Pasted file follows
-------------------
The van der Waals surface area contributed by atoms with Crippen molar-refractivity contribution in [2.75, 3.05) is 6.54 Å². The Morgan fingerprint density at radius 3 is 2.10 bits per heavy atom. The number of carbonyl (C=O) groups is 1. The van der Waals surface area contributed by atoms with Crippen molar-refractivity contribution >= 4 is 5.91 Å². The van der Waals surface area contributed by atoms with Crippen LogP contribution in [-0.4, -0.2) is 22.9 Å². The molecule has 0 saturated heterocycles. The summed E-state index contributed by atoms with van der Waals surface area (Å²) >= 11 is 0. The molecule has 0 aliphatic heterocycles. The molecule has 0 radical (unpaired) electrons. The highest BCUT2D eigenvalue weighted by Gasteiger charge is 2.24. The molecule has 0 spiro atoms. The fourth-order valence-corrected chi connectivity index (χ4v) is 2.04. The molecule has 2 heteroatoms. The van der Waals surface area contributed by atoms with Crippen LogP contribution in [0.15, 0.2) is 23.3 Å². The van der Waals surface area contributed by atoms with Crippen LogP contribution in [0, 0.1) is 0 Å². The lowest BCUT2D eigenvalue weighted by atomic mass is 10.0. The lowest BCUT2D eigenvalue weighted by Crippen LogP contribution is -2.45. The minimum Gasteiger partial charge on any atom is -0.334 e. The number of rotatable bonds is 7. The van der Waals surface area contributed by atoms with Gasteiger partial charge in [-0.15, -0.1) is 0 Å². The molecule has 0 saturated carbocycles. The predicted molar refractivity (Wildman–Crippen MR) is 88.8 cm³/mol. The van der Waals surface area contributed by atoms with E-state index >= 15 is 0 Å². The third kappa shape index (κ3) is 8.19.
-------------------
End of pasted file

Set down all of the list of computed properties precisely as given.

The van der Waals surface area contributed by atoms with Crippen molar-refractivity contribution in [2.75, 3.05) is 6.54 Å². The Morgan fingerprint density at radius 3 is 2.10 bits per heavy atom. The number of carbonyl (C=O) groups is 1. The van der Waals surface area contributed by atoms with Crippen molar-refractivity contribution >= 4 is 5.91 Å². The van der Waals surface area contributed by atoms with Crippen LogP contribution in [-0.4, -0.2) is 22.9 Å². The molecule has 0 saturated heterocycles. The summed E-state index contributed by atoms with van der Waals surface area (Å²) >= 11 is 0. The molecule has 0 aliphatic heterocycles. The molecule has 0 radical (unpaired) electrons. The highest BCUT2D eigenvalue weighted by Gasteiger charge is 2.24. The molecule has 0 spiro atoms. The fourth-order valence-corrected chi connectivity index (χ4v) is 2.04. The molecule has 2 heteroatoms. The van der Waals surface area contributed by atoms with Crippen LogP contribution in [0.15, 0.2) is 23.3 Å². The van der Waals surface area contributed by atoms with Crippen LogP contribution in [0, 0.1) is 0 Å². The lowest BCUT2D eigenvalue weighted by atomic mass is 10.0. The lowest BCUT2D eigenvalue weighted by Crippen LogP contribution is -2.45. The minimum Gasteiger partial charge on any atom is -0.334 e. The number of rotatable bonds is 7. The van der Waals surface area contributed by atoms with Gasteiger partial charge in [-0.15, -0.1) is 0 Å². The molecule has 0 saturated carbocycles. The predicted molar refractivity (Wildman–Crippen MR) is 88.8 cm³/mol. The van der Waals surface area contributed by atoms with E-state index >= 15 is 0 Å². The third kappa shape index (κ3) is 8.19.